For you, O Lord God, have spoken, and with your blessing shall the house of your servant be blessed forever. –2Samuel 7:29
Dear members and friends and the Swedenborgian Church,
Being thankful was very easy when I was living with my grandparents who were farmers. There were no more than fifty adults and ten children in that small farming village and as far as I remember, no one was affiliated with any religious institution. But, at the same time, no one would deny that Heaven exists or that there is a Divinity in control of all things in the world and beyond. This practice definitely could have been created by wishful thinking and a desire to stay positive while living with the overwhelming and often cruel reality of the uncontrollable natural forces. Yet, to me there was more than just wishful thinking. There was a deep acknowledgment of connectedness between nature, humans, and Heaven, or the power behind it all. The foundational belief shared by all farmers in the village was that if they were good people before the eyes of Heaven, Heaven would bless them with proper weather. Somehow, they seemed to believe that the condition of their mindset was closely related to the condition of their environment. Thus, whenever they had a good weather throughout the year, there was a big celebration of thankfulness to Heaven at the end of the rice harvest.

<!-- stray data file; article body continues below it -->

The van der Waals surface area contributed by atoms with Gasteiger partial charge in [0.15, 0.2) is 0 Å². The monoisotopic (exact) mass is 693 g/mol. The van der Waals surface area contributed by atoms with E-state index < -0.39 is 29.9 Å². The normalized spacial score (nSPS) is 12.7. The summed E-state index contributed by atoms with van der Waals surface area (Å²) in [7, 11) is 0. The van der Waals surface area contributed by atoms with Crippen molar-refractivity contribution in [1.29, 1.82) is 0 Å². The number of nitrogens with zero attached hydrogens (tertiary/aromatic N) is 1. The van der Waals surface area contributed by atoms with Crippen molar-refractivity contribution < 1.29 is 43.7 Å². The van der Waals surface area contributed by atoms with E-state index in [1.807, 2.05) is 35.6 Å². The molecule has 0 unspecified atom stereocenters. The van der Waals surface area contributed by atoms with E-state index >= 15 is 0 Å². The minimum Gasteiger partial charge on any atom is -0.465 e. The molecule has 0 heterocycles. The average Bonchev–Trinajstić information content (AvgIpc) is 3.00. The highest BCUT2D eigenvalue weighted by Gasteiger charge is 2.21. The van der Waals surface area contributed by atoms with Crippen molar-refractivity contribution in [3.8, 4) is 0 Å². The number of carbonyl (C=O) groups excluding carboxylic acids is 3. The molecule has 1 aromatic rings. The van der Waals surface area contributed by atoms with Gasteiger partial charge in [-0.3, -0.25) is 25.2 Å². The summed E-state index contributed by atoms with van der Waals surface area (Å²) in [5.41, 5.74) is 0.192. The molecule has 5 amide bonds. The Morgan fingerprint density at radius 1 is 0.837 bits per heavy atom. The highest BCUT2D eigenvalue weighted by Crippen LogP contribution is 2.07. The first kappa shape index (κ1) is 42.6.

In a city like San Francisco, most of us work for somebody and the result of our work is deposited into our bank account in a digital form of credit. Then, we use our credit system to acquire the necessities of life and to pay for our cost of living. The conditions that would enhance our work or enrich the result of our work is clearly not managed by an invisible power like Heaven or God. So, should we still thank God for food, drink, security, and quality of our life? Or should we say, “as long as I have money, I can buy all those things!”
Being prayerful and thankful, even in ancient times, might not result in quantitative blessings to human lives, but instead qualitative blessings which have great impact on one’s mindset. One thing that I am finding to be true over and over again is that all things can be taught, with the exception of how you process all things. Another way of saying this is that no matter how much you accomplish or possess, if your own mind refuses to be satisfied, you will have no satisfaction. No matter how strong your desire or motivation for something may be, if there is no way to fulfill your desire or knowledge of where your desire comes from, it can never be satisfied. Consequently, your life could be consumed by running after one big accomplishment after another. Being prayerful and thankful is very helpful to our mind to bring a whole perspective and appreciation of what we have at the present moment.
Blessings, Rev. Junchol Lee